A Motswana who has worked in parks for four years, three of which were at management level will take off to Sydney on the 12th of November to join more than 3000 other experts from over 160 countries in a 2014 World Parks Congress. The congress is scheduled to end on the 18th of November.
During their stay in Australia, Motshereganyi Virat Kootsositse and others will reflect on proven approaches for protected area governance and management, to inspire people from all sectors to build a much deeper connection to nature, and shape and guide the implementation of innovative solutions to people and protected areas to the next decade and beyond.
“It is my first time to attend the congress which has been held every ten years; having started in 1962. We will have the opportunity as African experts to strategize our presentations when we get to the congress. I am going to make three presentations on behalf of Botswana. I am going to highlight on the project we are currently working on at Makgadikgadi,”revealed the Project Manager at Birdlife Botswana in an interview.
The congress’ objectives include: articulating the vital role of protected areas in conserving nature while delivering essential ecosystem services; positioning protected areas within goals of economic and community well being, and demonstrating how this can be achieved in practice.
“For parks, it will strengthen conservation targets whilst engaging a varied audience from government to general members of society who care about the health of our planet. For people, it will engage with development sectors and inspire citizens to connect with nature. For the planet, it will demonstrate nature-based solutions to global challenges such as climate change, health, and supporting human life,” he said.
He added that for the first time the congress will collate and communicate the most compelling and inspiring solutions to global challenges. It will help create new sustainable commitments for protected areas across the conservation, development and business sectors.
Kootsositse points out that though Botswana’s park management is one of the best, there are challenges that the conservation society is tackling with. Firstly, there is snail pace progress in park developments caused by financial budgeting.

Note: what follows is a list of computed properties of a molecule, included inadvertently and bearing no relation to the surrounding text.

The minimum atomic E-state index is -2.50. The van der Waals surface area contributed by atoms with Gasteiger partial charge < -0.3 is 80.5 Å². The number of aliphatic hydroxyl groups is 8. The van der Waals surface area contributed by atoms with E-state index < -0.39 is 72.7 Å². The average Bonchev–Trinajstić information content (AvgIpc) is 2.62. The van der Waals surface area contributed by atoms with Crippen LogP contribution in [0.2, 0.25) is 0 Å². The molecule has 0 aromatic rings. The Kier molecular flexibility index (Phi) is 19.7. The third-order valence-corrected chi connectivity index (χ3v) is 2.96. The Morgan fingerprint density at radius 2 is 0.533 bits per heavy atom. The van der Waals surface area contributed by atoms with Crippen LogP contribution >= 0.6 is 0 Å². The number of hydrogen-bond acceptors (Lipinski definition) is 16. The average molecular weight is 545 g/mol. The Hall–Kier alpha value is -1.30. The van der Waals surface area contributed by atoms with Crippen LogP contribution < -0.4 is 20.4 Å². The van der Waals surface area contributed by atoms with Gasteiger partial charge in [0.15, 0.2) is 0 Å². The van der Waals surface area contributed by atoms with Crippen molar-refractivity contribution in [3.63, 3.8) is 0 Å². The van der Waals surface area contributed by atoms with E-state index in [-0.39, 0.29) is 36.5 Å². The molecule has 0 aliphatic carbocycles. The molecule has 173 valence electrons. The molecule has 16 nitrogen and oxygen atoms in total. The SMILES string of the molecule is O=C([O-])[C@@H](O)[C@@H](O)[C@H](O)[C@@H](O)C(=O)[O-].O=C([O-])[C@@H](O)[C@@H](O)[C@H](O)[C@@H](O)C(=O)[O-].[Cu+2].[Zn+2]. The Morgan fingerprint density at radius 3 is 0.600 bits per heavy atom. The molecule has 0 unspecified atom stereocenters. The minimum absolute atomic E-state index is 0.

“Distribution of funds within government departments makes it impossible to implement projects at parks. From the Ministry of Finance and Development Planning the funds go to the Ministry of environment Wildlife and Tourism whereupon they are sent to the Department of Wildlife and national Parks which in turn distributes funds to various districts. At district level priority is applied as funds are meant for national use. Consequently the budget that a manager could have proposed, for whatever project, is not enough,” explained Kootsositse. He appreciates the fact that the government’s budget caters for the whole nation but projects suffer.
Secondly the beneficiation of communities surrounding parks is in limited proportions. He said Moremi and Chobe national parks are examples of parks where communities benefit. The same however cannot be said about the CKGR, KTP or the Makgadikgadi. This has led to the communities’ reluctance to partake in development of neighboring parks and sustainable development.
Thirdly, Kootsositse said the erection of fences in a bid to curb human-wildlife conflicts has affected migration of animal species. One such example he said, is the one erected at Makgadikgadi. Be that as it may, Botswana as a country has done a lot in managing protected areas by combating poaching over the years.
“Wildlife and National Park department has been doing well and the introduction of Botswana Tourism Organization has led to increased influx of tourists into Botswana,” he said.
He said as Non Governmental Organizations, they have influence in what is happening in parks, hence his sponsorship by International Union for Conservation of Nature (IUCN) to attend. He and other 70 African countries’ experts are sponsored by the IUCN.
He said the Union’s initiative was informed by the fact that it was realized that for years the African countries’ voice was unknown.